Another important regional stronghold for Common Hippos is Cameroon and recent census information has been collected in many parts of the country (Scholte and Iyah 2016). The larger populations of Hippos have been reported in Benoue, Kalamaloue, and Faro National Parks.  Faro National Park has the largest numbers, with a 2016 census estimating nearly 1,000 individuals. Hippos have also been reported in Lakes Lagdo, Maga, Fianga, and Mbam et Djerem National Parks. The current estimates for Cameroon suggests a country-wide Hippo population of 1,500-2,000.

In Niger, 150-200 Hippos are reported to reside in W National Park , the Tapoa and Mekrou Rivers and along the Niger.

No recent census information is available for Nigeria, although Hippos have been reported in low numbers across a number of locations including Kainji Lake and Okumu National Parks, and Kwiambana, Sambisa and Yankari Game Reserves, and Hippos may still occur in the Niger Delta. An estimate 100 Hippos remain in Nigeria.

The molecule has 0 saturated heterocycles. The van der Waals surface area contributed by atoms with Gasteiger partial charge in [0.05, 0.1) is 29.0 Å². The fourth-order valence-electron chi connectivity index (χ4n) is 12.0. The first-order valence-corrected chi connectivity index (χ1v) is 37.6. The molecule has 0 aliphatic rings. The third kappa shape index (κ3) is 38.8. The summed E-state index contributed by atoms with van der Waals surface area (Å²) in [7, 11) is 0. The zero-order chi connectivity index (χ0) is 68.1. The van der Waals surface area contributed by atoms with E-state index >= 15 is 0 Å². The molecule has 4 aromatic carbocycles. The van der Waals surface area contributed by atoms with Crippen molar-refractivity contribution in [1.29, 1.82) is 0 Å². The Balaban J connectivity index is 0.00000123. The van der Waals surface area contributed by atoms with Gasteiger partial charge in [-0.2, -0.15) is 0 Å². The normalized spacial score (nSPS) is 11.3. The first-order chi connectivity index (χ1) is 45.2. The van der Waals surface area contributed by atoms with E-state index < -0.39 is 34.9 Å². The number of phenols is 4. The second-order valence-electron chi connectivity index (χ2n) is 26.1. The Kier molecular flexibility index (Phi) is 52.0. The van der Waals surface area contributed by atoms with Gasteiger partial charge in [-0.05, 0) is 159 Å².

The majority of Hippos in Chad are reported to occur in Lake Chad and the Chari River including Mandelia and Manda National Parks. They are rarely found in Bahr Salamat, a river that crosses Zakouma National Park and  Salamat Wildlife Game Reserve, but they inhabit Lake Iro in the latter. Hippos are no longer present in Lake Fitri. Restricted distirbutions of Hippos have been reported  in Binder Leré Faunal Reserve (Brugiere and Scholte 2012). In some areas, Hippos are locally abundant and damage to crops and human casualties are increasing (Malachie Dolmia pers. comm.) . The current estimates for Chad suggests a country-wide Hippo population of 500.